I Probably Shouldn’t Say This . . .

OK, I just want to say at the outset that what I am about to say is not in anyway meant to insult Jesus. I would swear it to you, but Jesus says not to swear on anything. But you should know that that’s how much I mean it when I say that I’m not insulting Jesus. So don’t go taking this all the wrong way . . . But . . .

Did you know that pretty much everything Jesus said could totally come out the mouth of the sort of drunken, bitter man who yells at people at the bar?* Before you get mad, just stop and think of something Jesus said that you can remember off the top of your head. Go ahead. Do it. Think of something else he said. It’s true, isn’t it? I mean, I haven’t done an intense reading of the gospels with this idea in mind, but I’m still pretty sure this is a thing.

Now, I’m not at all saying that Jesus was a drunken bitter man who yelled at people at bars. But isn’t it interesting that you could put the entire Sermon on the Mount into the mouth of some drunk, embittered wise man in a bar and it would totally be believable. You couldn’t put those words in the mouth of Herod or a congressman and get anyone to believe they meant it.

Or maybe Jesus was a bit of a comedian. Maybe he said, “blessed are the poor” and the crowd roared with laughter.

Maybe he was a specialist in the absurd. He could tell stories about a woman throwing a party because she found her coin and people would laugh knowingly at the irony of it.

In my head and in the movies and at church, Jesus words are always spoken in a flat, peaceful sort of way with an edge of what was suppose to be authority. But that’s not how people speak. And Jesus was a real, live people. But we’ve lost the tone. The words go flat and lose their power. We hear words of revolution and comfort and bitterness and humor and they all come out just the same. We can rely on scholars to help us tell one from the other.

But what we really need to do, I suspect, is to imagine the words coming out of a drunk guy. Or a smart ass. Or a person smiling as they die.

Imagine that Jesus’ words were your words. Could you really say with conviction that those who hunger and thirst for righteousness will be satisfied without being bitter or angry or mocking?

When you give Jesus’ words personality, you start to discover that after all this time, they still have power after all. They bring you up short with the power of “I never saw it like that before”. They take you to a place where you could understand why the drunk man is so bitter and why the people laugh and encourage him to keep sharing his thoughts. For entertainment if nothing else.

It starts to dawn on you that Jesus couldn’t just say these things without understanding at a deep level what they mean. Because they aren’t easy things to say honestly when you’re not drunk or bitter or cynical or asleep or laughing. But Jesus said them and meant them.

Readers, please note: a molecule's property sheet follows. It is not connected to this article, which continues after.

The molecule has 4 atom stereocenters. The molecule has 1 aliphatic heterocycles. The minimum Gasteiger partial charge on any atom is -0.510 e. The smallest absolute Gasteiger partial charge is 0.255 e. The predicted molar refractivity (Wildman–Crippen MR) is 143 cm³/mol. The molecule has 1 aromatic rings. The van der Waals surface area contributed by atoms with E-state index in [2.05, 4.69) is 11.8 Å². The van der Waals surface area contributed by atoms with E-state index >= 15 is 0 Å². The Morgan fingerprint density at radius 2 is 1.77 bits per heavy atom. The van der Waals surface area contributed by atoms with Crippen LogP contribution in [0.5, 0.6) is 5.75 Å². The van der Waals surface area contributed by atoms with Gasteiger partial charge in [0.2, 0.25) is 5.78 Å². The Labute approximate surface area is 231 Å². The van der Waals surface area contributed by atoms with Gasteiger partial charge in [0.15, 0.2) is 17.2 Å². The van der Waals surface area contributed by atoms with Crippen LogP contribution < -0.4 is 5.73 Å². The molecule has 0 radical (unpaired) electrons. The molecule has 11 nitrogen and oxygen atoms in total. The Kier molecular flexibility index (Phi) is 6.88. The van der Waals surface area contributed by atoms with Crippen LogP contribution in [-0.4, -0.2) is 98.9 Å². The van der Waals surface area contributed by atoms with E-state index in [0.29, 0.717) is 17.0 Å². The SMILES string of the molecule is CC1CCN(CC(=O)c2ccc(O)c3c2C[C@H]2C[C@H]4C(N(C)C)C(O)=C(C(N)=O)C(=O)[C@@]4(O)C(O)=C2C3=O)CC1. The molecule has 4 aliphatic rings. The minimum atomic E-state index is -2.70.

In fact, it turns out that after 2000 years, his words can still change a person and how they see the world. Or at least that’s how it’s been for me. Maybe you’re too hung up on me conflating Jesus with an angry drunk guy to find out for yourself. 😉

*I did not come up with this pseudo-blasphemous idea of Jesus as a bitter drunk guy, btw. Someone else pointed it out to me but I can’t remember who for the life of me. But they were right – it does work!

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3 thoughts on “I Probably Shouldn’t Say This . . .

  1. I think its okay Rebecca to say that. When I was a new christian i used to read the words of Jesus in quite a harsh or mocking way. When i realised I was doing it, I was reminded of all the movies where the voice of the Lord is very deliberate and commanding and possibly a bit eerie. So i changed my inner voice a bit to a more gently and loving tone. But, i know what you mean. One of my favorites is Luke 9v41 when he called them a wicked and perverse generation and seems to moan “how long must I put up with you lot” or “How long shall I stay with you and put up with you.” I kinda laugh when I read that verse, i can feel myself do a bit of a look and an eye roll. But, its good to change your tone as you read certain verses, and ask yourself how did Jesus say it?

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    • Oh, it’s not the thinking of Jesus talking in the voice of a bitter, drunk guy that I worry it about. It’s the saying it out loud that I’m not so sure I should do!

      I love that you heard Jesus’ voice in a harsh or mocking way when you were new to the faith. So many of us have been acclimated to flatten the words out that they just don’t have that sort of power. We’ll have that bitterness in our heart and never even realize it.

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